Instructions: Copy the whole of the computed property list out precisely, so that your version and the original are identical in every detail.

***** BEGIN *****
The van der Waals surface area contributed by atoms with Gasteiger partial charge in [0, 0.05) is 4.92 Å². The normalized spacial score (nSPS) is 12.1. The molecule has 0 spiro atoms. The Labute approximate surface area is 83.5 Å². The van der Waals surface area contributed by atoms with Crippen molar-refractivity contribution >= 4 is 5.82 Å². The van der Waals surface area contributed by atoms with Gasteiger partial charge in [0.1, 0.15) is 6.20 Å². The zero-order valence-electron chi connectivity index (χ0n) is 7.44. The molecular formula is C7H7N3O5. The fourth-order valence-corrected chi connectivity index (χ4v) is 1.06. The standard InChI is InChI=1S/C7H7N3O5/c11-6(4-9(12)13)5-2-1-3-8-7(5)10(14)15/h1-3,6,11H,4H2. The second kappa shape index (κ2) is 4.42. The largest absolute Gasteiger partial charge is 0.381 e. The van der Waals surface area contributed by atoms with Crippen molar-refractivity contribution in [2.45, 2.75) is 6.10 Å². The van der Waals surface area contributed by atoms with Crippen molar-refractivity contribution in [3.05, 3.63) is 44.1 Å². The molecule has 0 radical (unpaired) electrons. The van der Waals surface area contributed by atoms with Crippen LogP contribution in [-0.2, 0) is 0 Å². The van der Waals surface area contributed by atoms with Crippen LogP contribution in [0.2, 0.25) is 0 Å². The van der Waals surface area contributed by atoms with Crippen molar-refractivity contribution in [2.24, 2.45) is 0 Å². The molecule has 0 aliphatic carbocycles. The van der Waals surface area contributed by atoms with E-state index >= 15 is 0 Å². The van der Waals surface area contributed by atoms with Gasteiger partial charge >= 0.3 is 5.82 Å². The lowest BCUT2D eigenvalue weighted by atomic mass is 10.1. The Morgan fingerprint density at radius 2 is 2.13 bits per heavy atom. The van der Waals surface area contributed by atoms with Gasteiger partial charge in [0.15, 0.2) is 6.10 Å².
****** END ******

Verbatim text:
The van der Waals surface area contributed by atoms with Gasteiger partial charge in [0, 0.05) is 4.92 Å². The normalized spacial score (nSPS) is 12.1. The molecule has 0 spiro atoms. The Labute approximate surface area is 83.5 Å². The van der Waals surface area contributed by atoms with Crippen molar-refractivity contribution >= 4 is 5.82 Å². The van der Waals surface area contributed by atoms with Gasteiger partial charge in [0.1, 0.15) is 6.20 Å². The zero-order valence-electron chi connectivity index (χ0n) is 7.44. The molecular formula is C7H7N3O5. The fourth-order valence-corrected chi connectivity index (χ4v) is 1.06. The standard InChI is InChI=1S/C7H7N3O5/c11-6(4-9(12)13)5-2-1-3-8-7(5)10(14)15/h1-3,6,11H,4H2. The second kappa shape index (κ2) is 4.42. The largest absolute Gasteiger partial charge is 0.381 e. The van der Waals surface area contributed by atoms with Crippen molar-refractivity contribution in [2.45, 2.75) is 6.10 Å². The van der Waals surface area contributed by atoms with Crippen molar-refractivity contribution in [3.05, 3.63) is 44.1 Å². The molecule has 0 radical (unpaired) electrons. The van der Waals surface area contributed by atoms with Crippen LogP contribution in [-0.2, 0) is 0 Å². The van der Waals surface area contributed by atoms with Crippen LogP contribution in [0.2, 0.25) is 0 Å². The van der Waals surface area contributed by atoms with Crippen molar-refractivity contribution in [2.24, 2.45) is 0 Å². The molecule has 0 aliphatic carbocycles. The van der Waals surface area contributed by atoms with E-state index >= 15 is 0 Å². The van der Waals surface area contributed by atoms with Gasteiger partial charge >= 0.3 is 5.82 Å². The lowest BCUT2D eigenvalue weighted by atomic mass is 10.1. The Morgan fingerprint density at radius 2 is 2.13 bits per heavy atom. The van der Waals surface area contributed by atoms with Gasteiger partial charge in [0.15, 0.2) is 6.10 Å².